Face Scanning Patterns of Infants with Hearing Loss: Effects of Auditory Stimuli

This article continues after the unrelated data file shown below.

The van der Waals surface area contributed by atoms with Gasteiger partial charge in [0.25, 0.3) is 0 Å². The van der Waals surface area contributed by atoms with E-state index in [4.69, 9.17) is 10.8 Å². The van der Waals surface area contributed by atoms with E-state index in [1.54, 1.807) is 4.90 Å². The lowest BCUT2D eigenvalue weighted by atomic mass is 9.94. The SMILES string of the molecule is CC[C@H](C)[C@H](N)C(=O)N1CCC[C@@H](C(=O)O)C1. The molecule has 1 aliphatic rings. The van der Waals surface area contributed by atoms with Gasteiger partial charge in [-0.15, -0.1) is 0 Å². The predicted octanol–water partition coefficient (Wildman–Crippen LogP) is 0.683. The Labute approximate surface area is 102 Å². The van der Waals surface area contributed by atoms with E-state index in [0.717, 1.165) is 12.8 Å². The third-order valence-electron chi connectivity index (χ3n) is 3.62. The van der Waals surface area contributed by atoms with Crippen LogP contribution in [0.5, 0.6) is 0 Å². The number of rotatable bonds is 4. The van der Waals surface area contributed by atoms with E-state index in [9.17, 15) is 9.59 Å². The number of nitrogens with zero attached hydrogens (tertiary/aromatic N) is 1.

Infants with typical hearing show consistent patterns while scanning a speaker’s face, focusing on the eyes at 4 months and transitioning to equal looking time to the eyes and mouth by 12 months. This scanning of a speaker’s face in infancy assists in understanding of the speaker’s facial expressions and message. However, it is unknown how infant age or auditory status affects scanning of a speaker’s face. This study explored face scanning patterns in 6- and 18-month-old infants with typical hearing and infants and toddlers with hearing loss to determine the effect of chronologic age, sensory modality, and auditory status on face scanning patterns. Participants include two groups of infants with typical hearing (6 and 18 months of age) to compare to infants and toddlers with hearing loss. Participants with hearing loss ranged from 11 to 35 months and varied in device configuration and degree of hearing loss. Eye tracking technology was used to examine face scanning patterns to audiovisual and visual only stimuli. This study shows both 6- and 18-month-old infants with typical hearing spent more time viewing the speaker’s mouth while observing both audiovisual and visual only stimuli. Infants with hearing loss view a speaker’s mouth more than the eyes during audiovisual stimuli regardless of chronologic age, duration of experience with auditory technology, or device configuration. However, in the visual only condition, older infants with hearing loss who use cochlear implants spent a greater proportion of time viewing a speaker’s eyes, while all younger participants attended longer to a speaker’s mouth. In conclusion, similar looking patterns between 6- and 18-month old infants provide novel information on face scanning patterns and suggest a possible link among face scanning patterns, task complexity, and processing ability. Findings from the infants and toddlers with hearing loss help provide preliminary data to better understand early face scanning patterns and thus determine risk and protective factors associated with positive language development in this population.